Pacific white-sided dolphins reach sexual maturity between the ages of seven and ten. The gestation period is twelve months. There seems to be a three to five year interval between births.

Dolphins Swimming Underwater

The Vancouver Aquarium

The Vancouver Aquarium is located in Stanley Park, which is located near downtown Vancouver. The aquarium is a non-profit organization dedicated to education, research, and conservation. It actively participates in all these areas. It's a popular institution for schools, tourists, and local people.

Like other facilities that house marine mammals, the aquarium periodically faces criticism from animal rights activists for keeping intelligent and sentient beings like cetaceans in captivity. The aquarium has evolved over the years, however. Since 1996, it no longer captures wild cetaceans. Any cetaceans that it does accept are either rescued animals that lack the skills to survive in the wild or animals born in other facilities. Some of the rescued animals come from the aquarium's own Marine Mammal Rescue Centre, which helps local animals in distress and releases them back into the wild whenever possible.

Another factor that draws the ire of animal rights activists is the death of a cetacean from anything other than old age. There have been several of these deaths in recent years. The survival of whale and dolphin calves has been a particular problem.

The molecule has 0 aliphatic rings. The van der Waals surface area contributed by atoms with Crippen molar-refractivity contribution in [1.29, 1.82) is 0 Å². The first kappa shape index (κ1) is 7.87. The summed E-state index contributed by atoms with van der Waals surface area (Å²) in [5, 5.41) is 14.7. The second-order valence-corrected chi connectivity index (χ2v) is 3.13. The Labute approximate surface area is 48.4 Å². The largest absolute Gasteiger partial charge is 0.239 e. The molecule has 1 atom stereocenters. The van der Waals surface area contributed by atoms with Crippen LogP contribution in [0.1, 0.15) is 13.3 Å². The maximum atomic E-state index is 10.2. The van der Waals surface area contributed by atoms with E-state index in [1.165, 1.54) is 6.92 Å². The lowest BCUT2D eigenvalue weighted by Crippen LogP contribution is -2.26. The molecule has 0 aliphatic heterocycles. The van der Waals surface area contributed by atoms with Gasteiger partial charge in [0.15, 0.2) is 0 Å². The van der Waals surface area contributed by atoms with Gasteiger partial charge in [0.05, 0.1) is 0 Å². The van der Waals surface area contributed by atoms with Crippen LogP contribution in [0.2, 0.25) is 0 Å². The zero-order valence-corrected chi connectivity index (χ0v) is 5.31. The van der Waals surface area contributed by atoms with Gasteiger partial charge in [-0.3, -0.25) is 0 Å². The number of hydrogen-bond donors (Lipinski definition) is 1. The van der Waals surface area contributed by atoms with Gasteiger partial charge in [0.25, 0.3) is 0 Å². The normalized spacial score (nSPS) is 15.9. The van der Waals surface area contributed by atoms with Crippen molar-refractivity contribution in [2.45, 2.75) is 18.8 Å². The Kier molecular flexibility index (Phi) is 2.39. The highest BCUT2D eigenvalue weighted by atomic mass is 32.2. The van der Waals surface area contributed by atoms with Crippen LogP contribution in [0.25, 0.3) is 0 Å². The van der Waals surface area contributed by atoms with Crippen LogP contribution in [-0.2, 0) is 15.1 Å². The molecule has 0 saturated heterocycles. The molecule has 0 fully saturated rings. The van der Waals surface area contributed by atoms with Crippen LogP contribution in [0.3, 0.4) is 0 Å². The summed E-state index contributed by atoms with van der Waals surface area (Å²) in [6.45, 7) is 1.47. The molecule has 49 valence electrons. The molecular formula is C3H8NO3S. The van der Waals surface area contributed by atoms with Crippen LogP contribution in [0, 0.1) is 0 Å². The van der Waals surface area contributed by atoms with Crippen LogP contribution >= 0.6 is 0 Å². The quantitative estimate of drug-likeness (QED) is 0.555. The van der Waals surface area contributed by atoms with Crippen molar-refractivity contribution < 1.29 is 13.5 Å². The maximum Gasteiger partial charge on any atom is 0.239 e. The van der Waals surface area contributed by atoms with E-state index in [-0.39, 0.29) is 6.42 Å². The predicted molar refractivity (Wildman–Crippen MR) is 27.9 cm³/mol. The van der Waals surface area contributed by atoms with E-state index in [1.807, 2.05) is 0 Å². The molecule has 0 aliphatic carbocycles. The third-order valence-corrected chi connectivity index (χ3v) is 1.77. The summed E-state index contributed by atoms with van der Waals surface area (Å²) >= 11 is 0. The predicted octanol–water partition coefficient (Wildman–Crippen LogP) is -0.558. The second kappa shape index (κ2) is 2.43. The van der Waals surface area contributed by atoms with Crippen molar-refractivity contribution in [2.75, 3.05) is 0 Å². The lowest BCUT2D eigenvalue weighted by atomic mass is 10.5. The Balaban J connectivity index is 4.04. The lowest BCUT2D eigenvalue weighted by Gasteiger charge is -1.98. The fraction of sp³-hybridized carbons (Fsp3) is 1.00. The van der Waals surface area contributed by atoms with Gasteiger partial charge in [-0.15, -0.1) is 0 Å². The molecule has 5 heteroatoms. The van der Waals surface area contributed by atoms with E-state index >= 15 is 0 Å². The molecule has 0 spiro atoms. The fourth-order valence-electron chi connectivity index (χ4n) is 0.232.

I have no doubt that the aquarium staff care deeply for their charges, as I've often observed. It's unnaturał for a marine mammal to spend its life in a restricted area that gives them little to do, however. It's hard to imagine that this doesn't affect their health and resilience.

The entrance to the Vancouver Aquarium in Stanley Park
The entrance to the Vancouver Aquarium in Stanley Park | Source

Spinnaker, Hana, and Helen at the Vancouver Aquarium

Spinnaker, Hana, and Helen lived together at the Vancouver Aquarium. All three dolphins were rescued by a Japanese institution after becoming entangled in fishing nets. They were declared unreleasable due to their injuries. The pectoral fins on the sides of Helen's body were partially amputated as a result of her entanglement in the net.